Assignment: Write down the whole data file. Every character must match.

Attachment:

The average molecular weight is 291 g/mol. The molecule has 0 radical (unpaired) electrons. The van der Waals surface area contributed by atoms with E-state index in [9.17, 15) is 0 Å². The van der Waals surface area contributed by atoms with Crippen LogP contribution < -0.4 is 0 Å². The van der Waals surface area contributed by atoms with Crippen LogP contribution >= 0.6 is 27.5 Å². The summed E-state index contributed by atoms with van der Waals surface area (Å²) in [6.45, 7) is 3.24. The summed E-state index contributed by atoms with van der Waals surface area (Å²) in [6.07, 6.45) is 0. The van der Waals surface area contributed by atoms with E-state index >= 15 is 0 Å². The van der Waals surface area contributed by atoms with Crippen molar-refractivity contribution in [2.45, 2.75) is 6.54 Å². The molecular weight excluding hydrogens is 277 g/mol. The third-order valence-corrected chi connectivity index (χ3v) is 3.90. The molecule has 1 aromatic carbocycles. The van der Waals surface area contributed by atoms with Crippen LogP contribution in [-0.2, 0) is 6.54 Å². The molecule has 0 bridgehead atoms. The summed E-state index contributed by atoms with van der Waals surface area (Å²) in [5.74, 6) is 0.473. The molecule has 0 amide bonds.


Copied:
The average molecular weight is 291 g/mol. The molecule has 0 radical (unpaired) electrons. The van der Waals surface area contributed by atoms with E-state index in [9.17, 15) is 0 Å². The van der Waals surface area contributed by atoms with Crippen LogP contribution < -0.4 is 0 Å². The van der Waals surface area contributed by atoms with Crippen LogP contribution >= 0.6 is 27.5 Å². The summed E-state index contributed by atoms with van der Waals surface area (Å²) in [6.45, 7) is 3.24. The summed E-state index contributed by atoms with van der Waals surface area (Å²) in [6.07, 6.45) is 0. The van der Waals surface area contributed by atoms with E-state index >= 15 is 0 Å². The van der Waals surface area contributed by atoms with Crippen molar-refractivity contribution in [2.45, 2.75) is 6.54 Å². The molecular weight excluding hydrogens is 277 g/mol. The third-order valence-corrected chi connectivity index (χ3v) is 3.90. The molecule has 1 aromatic carbocycles. The van der Waals surface area contributed by atoms with Crippen LogP contribution in [-0.2, 0) is 6.54 Å². The molecule has 0 bridgehead atoms. The summed E-state index contributed by atoms with van der Waals surface area (Å²) in [5.74, 6) is 0.473. The molecule has 0 amide bonds.